# Detrending Data

It is common practice to use linear models to estimate effects of independent variables on dependent measures. In cases with several parameters a multiple linear regression can be applied. By orthogonalization of the different parameters or regressors, each regressor will pick up only the variance that is uniquely explained by that specific regressor. The beta estimate (slope of the regression line) provide explained and residual sum of squares that can then be used for statistical testing.

What, however, if we are interested not in the observed values but in values corrected for the value of one or the other regressor. One approach is to run a statistical model containing only the independent variable(s) we want to use to correct the data. We get parameter estimates and also the residuals of the model. The residuals are the difference between observed values and applied model. if our model does not explain variance at all, residuals will be large, still allowing for fitting a second linear model to the data.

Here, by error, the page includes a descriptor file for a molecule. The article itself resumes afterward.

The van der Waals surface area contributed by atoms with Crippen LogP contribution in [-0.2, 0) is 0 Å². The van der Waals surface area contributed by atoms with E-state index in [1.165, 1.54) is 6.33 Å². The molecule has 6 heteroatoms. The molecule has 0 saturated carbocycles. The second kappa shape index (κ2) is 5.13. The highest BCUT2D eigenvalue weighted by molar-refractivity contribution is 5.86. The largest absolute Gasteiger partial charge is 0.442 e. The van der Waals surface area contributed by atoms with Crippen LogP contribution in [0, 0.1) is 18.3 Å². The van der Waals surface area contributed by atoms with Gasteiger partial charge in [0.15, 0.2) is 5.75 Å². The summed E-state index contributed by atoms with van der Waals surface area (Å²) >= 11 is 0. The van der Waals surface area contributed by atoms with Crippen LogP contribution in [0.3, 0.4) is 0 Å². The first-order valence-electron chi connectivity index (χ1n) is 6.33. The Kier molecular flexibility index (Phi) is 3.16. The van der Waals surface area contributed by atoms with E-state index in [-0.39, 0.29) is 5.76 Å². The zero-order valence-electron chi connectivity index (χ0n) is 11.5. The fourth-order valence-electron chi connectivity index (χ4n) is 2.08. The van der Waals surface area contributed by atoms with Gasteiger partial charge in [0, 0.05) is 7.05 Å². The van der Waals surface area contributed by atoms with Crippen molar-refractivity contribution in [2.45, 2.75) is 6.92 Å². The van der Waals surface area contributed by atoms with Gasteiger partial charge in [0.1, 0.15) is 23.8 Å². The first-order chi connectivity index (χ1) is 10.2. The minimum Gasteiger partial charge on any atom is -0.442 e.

So, if we do a second analysis on the residual values from the first analysis after reintroducing the mean of the observed values before running the first analysis, we see that the beta estimates of the new regressors are exactly the same as the regressors of the original analysis with usage of all regressors at the same time.

``````# Generate 2 random vars
set.seed(20)
x1 = rnorm(20,10)
x2 = rnorm (20,20)

# Generate dependent variable being a function of those 2 vars + intercept + noise
y = 12.5 + x1 + x2 + rnorm(20)

# Run first full linear model with both parameters in it.
summary(lm(y~x1 + x2))

# Run reduced linear model with x1 as only independent measure
lm_x1 = lm(y ~ x1 )

#Calculate adjusted dependent measure by adding the residuals of the reduced model to the mean of the observed dependent measure